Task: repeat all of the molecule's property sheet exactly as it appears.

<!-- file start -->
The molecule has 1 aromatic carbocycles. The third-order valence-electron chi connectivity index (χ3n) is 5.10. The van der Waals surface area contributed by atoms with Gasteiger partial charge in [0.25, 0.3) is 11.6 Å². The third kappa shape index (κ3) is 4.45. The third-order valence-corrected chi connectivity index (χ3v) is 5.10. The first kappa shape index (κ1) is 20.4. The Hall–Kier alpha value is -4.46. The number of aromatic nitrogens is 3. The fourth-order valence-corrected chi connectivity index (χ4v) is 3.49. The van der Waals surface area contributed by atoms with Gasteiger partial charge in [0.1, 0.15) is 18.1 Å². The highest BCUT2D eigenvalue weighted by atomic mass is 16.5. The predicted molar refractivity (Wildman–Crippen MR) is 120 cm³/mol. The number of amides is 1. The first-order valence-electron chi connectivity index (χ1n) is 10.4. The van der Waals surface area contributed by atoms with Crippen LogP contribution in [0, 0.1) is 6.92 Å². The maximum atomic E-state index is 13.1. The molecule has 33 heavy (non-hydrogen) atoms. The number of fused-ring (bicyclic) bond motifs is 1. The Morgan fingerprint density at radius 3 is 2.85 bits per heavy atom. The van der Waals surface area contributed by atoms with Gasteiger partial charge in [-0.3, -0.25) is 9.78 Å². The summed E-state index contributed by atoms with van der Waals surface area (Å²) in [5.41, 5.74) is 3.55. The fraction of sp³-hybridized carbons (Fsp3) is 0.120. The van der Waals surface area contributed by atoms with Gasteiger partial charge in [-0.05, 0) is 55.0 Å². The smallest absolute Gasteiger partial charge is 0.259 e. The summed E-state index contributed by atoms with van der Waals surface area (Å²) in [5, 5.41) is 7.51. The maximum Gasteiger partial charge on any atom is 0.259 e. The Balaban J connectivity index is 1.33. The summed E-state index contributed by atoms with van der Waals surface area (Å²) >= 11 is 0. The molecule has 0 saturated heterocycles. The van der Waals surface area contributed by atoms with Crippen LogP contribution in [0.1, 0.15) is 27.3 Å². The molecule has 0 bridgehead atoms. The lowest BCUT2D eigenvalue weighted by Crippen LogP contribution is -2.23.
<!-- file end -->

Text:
The molecule has 1 aromatic carbocycles. The third-order valence-electron chi connectivity index (χ3n) is 5.10. The van der Waals surface area contributed by atoms with Gasteiger partial charge in [0.25, 0.3) is 11.6 Å². The third kappa shape index (κ3) is 4.45. The third-order valence-corrected chi connectivity index (χ3v) is 5.10. The first kappa shape index (κ1) is 20.4. The Hall–Kier alpha value is -4.46. The number of aromatic nitrogens is 3. The fourth-order valence-corrected chi connectivity index (χ4v) is 3.49. The van der Waals surface area contributed by atoms with Gasteiger partial charge in [0.1, 0.15) is 18.1 Å². The highest BCUT2D eigenvalue weighted by atomic mass is 16.5. The predicted molar refractivity (Wildman–Crippen MR) is 120 cm³/mol. The number of amides is 1. The first-order valence-electron chi connectivity index (χ1n) is 10.4. The van der Waals surface area contributed by atoms with Crippen LogP contribution in [0, 0.1) is 6.92 Å². The maximum atomic E-state index is 13.1. The molecule has 33 heavy (non-hydrogen) atoms. The number of fused-ring (bicyclic) bond motifs is 1. The Morgan fingerprint density at radius 3 is 2.85 bits per heavy atom. The van der Waals surface area contributed by atoms with Gasteiger partial charge in [-0.3, -0.25) is 9.78 Å². The summed E-state index contributed by atoms with van der Waals surface area (Å²) in [5.41, 5.74) is 3.55. The fraction of sp³-hybridized carbons (Fsp3) is 0.120. The van der Waals surface area contributed by atoms with Gasteiger partial charge in [-0.05, 0) is 55.0 Å². The smallest absolute Gasteiger partial charge is 0.259 e. The summed E-state index contributed by atoms with van der Waals surface area (Å²) in [5, 5.41) is 7.51. The maximum Gasteiger partial charge on any atom is 0.259 e. The Balaban J connectivity index is 1.33. The summed E-state index contributed by atoms with van der Waals surface area (Å²) >= 11 is 0. The molecule has 0 saturated heterocycles. The van der Waals surface area contributed by atoms with Crippen LogP contribution in [0.1, 0.15) is 27.3 Å². The molecule has 0 bridgehead atoms. The lowest BCUT2D eigenvalue weighted by Crippen LogP contribution is -2.23.